Sunday, February 26, 2012

NukeMap - a simulation showing nuclear explosions on Google maps

This fun little simulation shows the detonation of any nuclear device of standard design (no enhanced radiation weapons that I can see) from a list of preset warheads, or any arbitrary yield. While I doubt the information here is perfect, since detonation altitude and conditions would greatly alter the results, it does seem to scale fairly well to at least 100 Mt devices.

The simulation above shows a small Davy Crockett nuclear device of 20 tons yield. One should note that while this is tiny for a nuclear device, and near the minimum yield possible before you get a fizzle, it is still an exceptionally powerful bomb. In explosive power alone, this bomb would be several times more damaging than even a large conventional bomb like the GBU-43/B MOAB. The explosive yield is twice that of a GBU-43, but I also think there would be a hotter fireball and an explosion with very high brissance. Even more significant, as you can see above, is the radiation damage. Very small nuclear bombs do the most damage by radiation when used against humans. Those a few blocks away would survive the blast (as long a flying debris did not hit them) and probably would not even see much of a thermal exposure at all, as buildings would block most of that, but the radiation exposure would be profound indeed. (Unless again buildings could be expected to stop most radiation, something that I do not know much about.) One would have to be 10 blocks away, or about half a mile, to be safe from severe radiation exposure if unshielded by buildings. There is no doubt that this particular target, the Empire State Building, would be completely destroyed and rendered radioactive in the process. A tiny bomb like this would, if used by terrorists, cause billions of dollars in damage and kill thousands of people.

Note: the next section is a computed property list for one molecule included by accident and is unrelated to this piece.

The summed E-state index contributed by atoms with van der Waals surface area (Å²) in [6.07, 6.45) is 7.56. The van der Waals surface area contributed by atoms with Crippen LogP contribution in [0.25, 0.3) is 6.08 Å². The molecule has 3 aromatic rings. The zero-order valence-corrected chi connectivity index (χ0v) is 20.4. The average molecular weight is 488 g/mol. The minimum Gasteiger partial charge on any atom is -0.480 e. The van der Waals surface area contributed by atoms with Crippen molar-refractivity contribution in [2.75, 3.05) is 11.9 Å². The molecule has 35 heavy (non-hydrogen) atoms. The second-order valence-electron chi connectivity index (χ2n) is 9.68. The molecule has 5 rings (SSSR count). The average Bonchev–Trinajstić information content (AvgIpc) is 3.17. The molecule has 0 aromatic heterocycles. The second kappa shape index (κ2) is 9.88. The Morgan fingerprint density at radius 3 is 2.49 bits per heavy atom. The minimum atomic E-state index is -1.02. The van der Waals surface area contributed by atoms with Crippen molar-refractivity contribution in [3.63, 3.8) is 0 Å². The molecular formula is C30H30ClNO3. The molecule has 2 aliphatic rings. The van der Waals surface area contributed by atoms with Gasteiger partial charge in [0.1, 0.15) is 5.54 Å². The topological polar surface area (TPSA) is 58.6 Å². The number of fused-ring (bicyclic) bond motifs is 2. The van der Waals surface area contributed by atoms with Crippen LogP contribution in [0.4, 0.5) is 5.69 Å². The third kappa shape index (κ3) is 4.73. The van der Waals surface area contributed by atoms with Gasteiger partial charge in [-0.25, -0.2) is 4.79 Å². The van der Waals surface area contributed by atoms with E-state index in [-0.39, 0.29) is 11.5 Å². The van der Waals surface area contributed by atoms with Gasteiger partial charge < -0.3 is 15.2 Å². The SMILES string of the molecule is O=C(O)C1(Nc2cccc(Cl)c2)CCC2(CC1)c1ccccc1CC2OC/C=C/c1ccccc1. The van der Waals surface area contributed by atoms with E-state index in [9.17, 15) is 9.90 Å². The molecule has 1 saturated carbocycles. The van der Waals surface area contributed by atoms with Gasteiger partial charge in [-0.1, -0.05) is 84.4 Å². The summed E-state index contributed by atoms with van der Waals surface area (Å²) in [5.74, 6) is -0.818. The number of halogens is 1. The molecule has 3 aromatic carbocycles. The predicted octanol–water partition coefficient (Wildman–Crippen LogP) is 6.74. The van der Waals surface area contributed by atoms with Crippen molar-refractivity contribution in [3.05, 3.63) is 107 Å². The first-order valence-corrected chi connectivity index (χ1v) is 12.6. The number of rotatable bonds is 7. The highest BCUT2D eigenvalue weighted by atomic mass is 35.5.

For fun, I also tried huge detonations like a 10 Gt device:

Now I have been told that devices of 100 Mt and higher have limited use as atmospheric detonations, simply because blast is shot upward into space, and because heating is limited with the curvature of the Earth and the atmosphere blocking most of it. Any giant nuclear device must necessarily detonated at high altitudes of miles or more to help spread the heat around. But if they are, the amount of thermal heating can be profound indeed. The Tsar Bomb demonstrated this.

This 10 Gt device above has a large fireball about 20 miles in diameter (enough to utterly destroy and even crater most of New York, the place of detonation.) The blast is also massive, killing most people indoors half way out on Long Island, and killing many people out to the end of Long Island. But far more shocking is the amount of thermal energy that this bomb would produce under ideal conditions. This simulation shows 3rd degree burns as far north as Montreal and as far south as South Carolina. Clearly such a bomb would be very difficult to build, and would only be deployable on a large ship. Detonating at sea level from a ship would ruin the point of using such a large bomb in the first place for the reasons I discussed above. Only fallout would be enhanced with a sea level detonation, and the fallout from a 10 Gt blast in New York would be severe enough to harm millions of people as far as Russia, though at a time of nuclear war, the fallout from distant detonations would not be a priority. Far more economical is to simply use many smaller warheads of 200 - 900 Kt yield as is the case here:

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